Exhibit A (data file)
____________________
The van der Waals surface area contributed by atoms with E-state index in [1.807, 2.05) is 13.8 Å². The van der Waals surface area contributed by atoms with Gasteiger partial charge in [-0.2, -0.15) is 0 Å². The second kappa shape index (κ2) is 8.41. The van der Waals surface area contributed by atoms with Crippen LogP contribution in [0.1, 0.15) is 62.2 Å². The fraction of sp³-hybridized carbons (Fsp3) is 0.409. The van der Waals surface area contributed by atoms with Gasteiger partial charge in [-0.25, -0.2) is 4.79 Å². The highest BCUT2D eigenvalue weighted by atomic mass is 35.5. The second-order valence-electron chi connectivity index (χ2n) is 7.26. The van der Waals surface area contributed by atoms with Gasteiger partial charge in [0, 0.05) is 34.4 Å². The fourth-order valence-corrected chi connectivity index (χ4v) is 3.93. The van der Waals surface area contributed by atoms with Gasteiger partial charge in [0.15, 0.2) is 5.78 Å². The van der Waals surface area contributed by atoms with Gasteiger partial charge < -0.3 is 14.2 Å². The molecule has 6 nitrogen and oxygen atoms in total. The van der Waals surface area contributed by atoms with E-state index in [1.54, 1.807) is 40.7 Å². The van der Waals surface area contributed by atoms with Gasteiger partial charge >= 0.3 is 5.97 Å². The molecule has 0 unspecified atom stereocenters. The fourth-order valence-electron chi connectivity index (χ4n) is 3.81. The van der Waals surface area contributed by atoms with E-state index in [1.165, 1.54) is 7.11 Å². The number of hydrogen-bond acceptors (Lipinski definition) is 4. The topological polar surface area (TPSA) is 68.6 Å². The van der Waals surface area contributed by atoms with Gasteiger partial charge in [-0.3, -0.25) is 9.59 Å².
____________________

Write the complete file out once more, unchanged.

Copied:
The van der Waals surface area contributed by atoms with E-state index in [1.807, 2.05) is 13.8 Å². The van der Waals surface area contributed by atoms with Gasteiger partial charge in [-0.2, -0.15) is 0 Å². The second kappa shape index (κ2) is 8.41. The van der Waals surface area contributed by atoms with Crippen LogP contribution in [0.1, 0.15) is 62.2 Å². The fraction of sp³-hybridized carbons (Fsp3) is 0.409. The van der Waals surface area contributed by atoms with Gasteiger partial charge in [-0.25, -0.2) is 4.79 Å². The highest BCUT2D eigenvalue weighted by atomic mass is 35.5. The second-order valence-electron chi connectivity index (χ2n) is 7.26. The van der Waals surface area contributed by atoms with Gasteiger partial charge in [0, 0.05) is 34.4 Å². The fourth-order valence-corrected chi connectivity index (χ4v) is 3.93. The van der Waals surface area contributed by atoms with Gasteiger partial charge in [0.15, 0.2) is 5.78 Å². The van der Waals surface area contributed by atoms with Gasteiger partial charge < -0.3 is 14.2 Å². The molecule has 6 nitrogen and oxygen atoms in total. The van der Waals surface area contributed by atoms with E-state index in [1.54, 1.807) is 40.7 Å². The van der Waals surface area contributed by atoms with Gasteiger partial charge >= 0.3 is 5.97 Å². The molecule has 0 unspecified atom stereocenters. The fourth-order valence-electron chi connectivity index (χ4n) is 3.81. The van der Waals surface area contributed by atoms with E-state index in [1.165, 1.54) is 7.11 Å². The number of hydrogen-bond acceptors (Lipinski definition) is 4. The topological polar surface area (TPSA) is 68.6 Å². The van der Waals surface area contributed by atoms with Gasteiger partial charge in [-0.3, -0.25) is 9.59 Å².